two questions, 3way and whole house surge protection

Reply

  #1  
Old 11-11-06, 07:44 AM
Member
Thread Starter
Join Date: Nov 2002
Location: us
Posts: 268
two questions, 3way and whole house surge protection

hi,

house built in 55
three way switch in garage for overhead light.
i wanted to change out what looks like original
switches from 55.
the three way switch i purchased looks the same
with the pole/terminals all inthe same locations
two on the left and one on the bottom right
with a ground .
although after installing and being sure i reconnected
the wires to terminals the same it does not work as a
three way anymore.
question is wheather or not the older threeway is
somehow different than new three way. for i
re installed the old threeway and it worked fine.
tks
whole house surge protectors,
opinions please?

tks in advance
randal
 
Sponsored Links
  #2  
Old 11-11-06, 08:40 AM
Member
Join Date: Sep 2003
Location: Central New York State
Posts: 13,973
Not all three way and four way switches are wired the same. You absolutely cannot go by the terminal position on the switch. You must look at the terminal/screw color and make your connections from there.

On a three way switch, one terminal will be an odd color from the other two. (This does not include the ground screw, which is green should be obvious.) The same should be true for the switch you are replacing. Place the wires on the new switch based on what terminal they are connected to on the old switch. Connect the ground wire to the ground switch.
 
  #3  
Old 11-12-06, 07:42 PM
hornetd's Avatar
Member
Join Date: Aug 2001
Location: Maryland
Posts: 695
Common terminal is the darker one.

The common terminal of each switch will be marked with the word common or by the screw being a darker color then the two other terminals. As long as you keep the same conductor on the common terminal of both switches the circuit will resume working. If you cannot find any marking for the common terminal then use a continuity checker to check between all three screw terminals with the switch in both positions. With the switch disconnected from the circuit the terminal that is always connected to one of the other two is the common. The two terminals that are never connected to each other are the point terminals.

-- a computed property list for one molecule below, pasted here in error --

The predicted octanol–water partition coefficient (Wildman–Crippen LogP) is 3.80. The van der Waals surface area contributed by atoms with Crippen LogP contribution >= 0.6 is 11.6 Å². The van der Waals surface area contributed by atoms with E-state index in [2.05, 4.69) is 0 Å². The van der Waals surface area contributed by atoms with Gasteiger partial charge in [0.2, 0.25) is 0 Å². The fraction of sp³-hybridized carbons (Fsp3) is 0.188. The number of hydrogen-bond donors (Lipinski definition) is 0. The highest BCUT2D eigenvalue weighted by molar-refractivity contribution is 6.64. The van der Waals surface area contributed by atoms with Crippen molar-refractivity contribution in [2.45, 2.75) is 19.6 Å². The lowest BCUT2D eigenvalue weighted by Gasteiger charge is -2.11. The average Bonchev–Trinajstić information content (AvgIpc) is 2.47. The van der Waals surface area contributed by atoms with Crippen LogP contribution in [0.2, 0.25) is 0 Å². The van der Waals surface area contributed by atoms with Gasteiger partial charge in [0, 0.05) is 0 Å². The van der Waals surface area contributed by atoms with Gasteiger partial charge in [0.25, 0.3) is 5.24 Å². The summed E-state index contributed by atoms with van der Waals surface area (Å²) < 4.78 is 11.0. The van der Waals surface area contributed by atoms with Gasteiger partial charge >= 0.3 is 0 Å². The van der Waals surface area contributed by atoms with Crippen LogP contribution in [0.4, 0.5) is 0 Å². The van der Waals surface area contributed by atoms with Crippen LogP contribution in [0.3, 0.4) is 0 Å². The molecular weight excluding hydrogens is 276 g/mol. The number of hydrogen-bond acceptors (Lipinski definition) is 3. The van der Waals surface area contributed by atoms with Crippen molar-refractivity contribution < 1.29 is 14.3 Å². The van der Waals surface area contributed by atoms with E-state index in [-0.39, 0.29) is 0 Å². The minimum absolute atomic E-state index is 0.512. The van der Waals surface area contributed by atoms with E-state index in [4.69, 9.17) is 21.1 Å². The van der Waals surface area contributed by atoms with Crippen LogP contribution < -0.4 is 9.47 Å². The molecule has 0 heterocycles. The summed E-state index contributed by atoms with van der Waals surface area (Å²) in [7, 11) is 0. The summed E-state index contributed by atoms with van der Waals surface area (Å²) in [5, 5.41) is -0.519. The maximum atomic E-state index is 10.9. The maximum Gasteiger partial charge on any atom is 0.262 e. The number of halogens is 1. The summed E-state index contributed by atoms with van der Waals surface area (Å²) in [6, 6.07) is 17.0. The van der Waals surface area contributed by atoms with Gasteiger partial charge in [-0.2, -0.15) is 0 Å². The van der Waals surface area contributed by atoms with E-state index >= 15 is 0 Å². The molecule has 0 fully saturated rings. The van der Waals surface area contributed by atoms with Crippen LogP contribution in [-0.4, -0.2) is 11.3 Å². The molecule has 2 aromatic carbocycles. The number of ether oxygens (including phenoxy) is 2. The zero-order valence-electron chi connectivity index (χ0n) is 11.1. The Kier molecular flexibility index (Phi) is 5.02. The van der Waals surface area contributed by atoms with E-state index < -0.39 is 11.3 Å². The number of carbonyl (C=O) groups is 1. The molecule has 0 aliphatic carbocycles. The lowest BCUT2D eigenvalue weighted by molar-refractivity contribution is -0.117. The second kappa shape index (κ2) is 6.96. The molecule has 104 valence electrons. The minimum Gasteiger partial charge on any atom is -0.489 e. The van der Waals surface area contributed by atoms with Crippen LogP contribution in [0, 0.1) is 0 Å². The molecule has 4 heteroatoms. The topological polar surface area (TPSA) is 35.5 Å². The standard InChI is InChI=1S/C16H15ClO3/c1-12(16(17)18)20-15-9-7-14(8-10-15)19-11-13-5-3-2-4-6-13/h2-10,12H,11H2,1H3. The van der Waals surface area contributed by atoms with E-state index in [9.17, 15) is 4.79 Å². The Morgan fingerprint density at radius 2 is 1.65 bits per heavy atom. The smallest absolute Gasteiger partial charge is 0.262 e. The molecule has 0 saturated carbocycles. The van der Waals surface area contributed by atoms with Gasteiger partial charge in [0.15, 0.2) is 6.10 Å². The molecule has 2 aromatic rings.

#4  
Old 11-12-06, 08:42 PM
hornetd's Avatar
Member
Join Date: Aug 2001
Location: Maryland
Posts: 695
Whole House surge protection

The use of these protectors is made necessary by the number of solid state devices in use in our homes. It is worth remembering that a lot of the problem comes from the fact that so many of the most delicate devices are connected to two or even three separate wiring systems such as power, copper plant telephone, and cable or satellite antenna systems. The result of these multiple connections to expensive devices is that any spike on one system is likely to find it's way through the device to the other system in a destructive manor. For that reason it is important that all of the wired utilities that enter your home be protected with an appropriate device and more importantly that the devices used all connect to a single common earth electrode system. Without a common electrode system the surge protection you install can cause damage rather than prevent it.
 
Reply

Posting Rules
You may not post new threads
You may not post replies
You may not post attachments
You may not edit your posts

BB code is On
Smilies are On
[IMG] code is On
HTML code is Off
Trackbacks are Off
Pingbacks are Off
Refbacks are Off


Thread Tools
Search this Thread
Display Modes
'